A CVA can serve as an effective measure to halt a Winding Up Petition. Even if Liquidation seems imminent, you might still have the opportunity to negotiate a CVA. A licensed insolvency practitioner will assist you in devising a payment proposal tailored to your company’s financial circumstances.

If 75% of creditors (by value) approve your proposal, all legal proceedings will halt, enabling you to repay the money owed while sustaining your trading activities.


4. Enter into Company Administration

Company Administration presents an alternative to Liquidation when your business faces significant financial strain but still holds potential for survival. Instead of shutting down the company, the Administration seeks to salvage the business through a restructuring process.

You can initiate Administration either before or after receiving a Winding Up Petition. 

Once an administration order is granted, an administrator assumes control of the company, and a moratorium is implemented to stop any legal actions by creditors.

During this period, the administrator has the opportunity to evaluate the company and develop a strategy to salvage it. This may involve restructuring debts, renegotiating leases and contracts, or shutting down unprofitable aspects of the business. If the administrator is unable to rescue your company, it will transition from Administration directly into Liquidation.


5. Arrange a Pre-Pack Administration

In case your business is insolvent but still remains viable, a Pre-Pack Administration enables you to essentially relaunch the company under a new entity, free from the debts of the old company.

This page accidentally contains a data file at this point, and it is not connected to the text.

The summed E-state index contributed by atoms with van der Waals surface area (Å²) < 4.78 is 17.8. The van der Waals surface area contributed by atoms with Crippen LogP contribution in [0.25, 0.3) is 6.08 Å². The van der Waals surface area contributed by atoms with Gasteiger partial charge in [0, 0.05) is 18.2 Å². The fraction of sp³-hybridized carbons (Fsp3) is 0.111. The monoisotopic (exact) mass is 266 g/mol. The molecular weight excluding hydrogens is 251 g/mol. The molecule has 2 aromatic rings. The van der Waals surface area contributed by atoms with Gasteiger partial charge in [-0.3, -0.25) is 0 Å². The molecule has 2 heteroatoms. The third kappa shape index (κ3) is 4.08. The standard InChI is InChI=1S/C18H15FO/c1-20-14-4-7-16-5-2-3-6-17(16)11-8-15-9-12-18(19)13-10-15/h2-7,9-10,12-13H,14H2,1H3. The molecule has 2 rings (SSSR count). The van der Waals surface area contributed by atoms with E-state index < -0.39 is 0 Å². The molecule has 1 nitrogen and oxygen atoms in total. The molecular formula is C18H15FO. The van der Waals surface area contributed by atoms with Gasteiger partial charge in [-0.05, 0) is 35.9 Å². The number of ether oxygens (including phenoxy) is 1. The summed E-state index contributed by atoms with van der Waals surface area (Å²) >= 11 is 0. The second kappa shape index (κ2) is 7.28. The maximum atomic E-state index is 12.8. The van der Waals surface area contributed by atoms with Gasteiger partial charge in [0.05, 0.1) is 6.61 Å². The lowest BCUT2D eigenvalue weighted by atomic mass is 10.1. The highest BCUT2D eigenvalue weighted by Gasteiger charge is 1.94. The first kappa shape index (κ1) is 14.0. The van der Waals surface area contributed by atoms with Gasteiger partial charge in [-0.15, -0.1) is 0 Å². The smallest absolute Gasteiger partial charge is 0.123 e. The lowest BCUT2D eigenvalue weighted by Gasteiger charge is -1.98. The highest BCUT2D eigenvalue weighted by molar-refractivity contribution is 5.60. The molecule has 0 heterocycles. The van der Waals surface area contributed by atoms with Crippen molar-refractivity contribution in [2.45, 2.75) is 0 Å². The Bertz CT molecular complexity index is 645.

In this procedure, you negotiate and finalise the sale of assets before officially appointing an insolvency practitioner. 

Once the IP is appointed, the assets are transferred to the new business promptly, allowing for uninterrupted trade. Often, the purchaser of the insolvent company’s assets comprises some or all of the existing management team.

This process is geared towards preserving jobs, maintaining supplier contracts, and ensuring uninterrupted service for customers. Additionally, it can offer a more favourable return for creditors of the insolvent company, who benefit from the proceeds generated by the sale of assets.

Crucially, Pre-Pack Administration becomes unavailable once your company receives a Winding Up Petition, as assets cannot be sold or transferred thereafter. Therefore, swift action is necessary if you intend to pursue this option.


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How can we help you?

If you’re concerned about overwhelming debts and seek to steer clear of Liquidation, we’re here to assist you.

 Reach out now for a confidential discussion with an experienced advisor or schedule an in-person meeting at one of our offices nationwide.

David Jackson MD
Senior Partner at Vanguard Insolvency Practitioners | Website

I am an insolvency professional with a distinguished career specialising in commercial insolvency, adeptly navigating Creditors Voluntary Liquidation, Company Voluntary Arrangements, and Company Administrations. With a comprehensive understanding of insolvency laws and an unwavering commitment to ethical practices.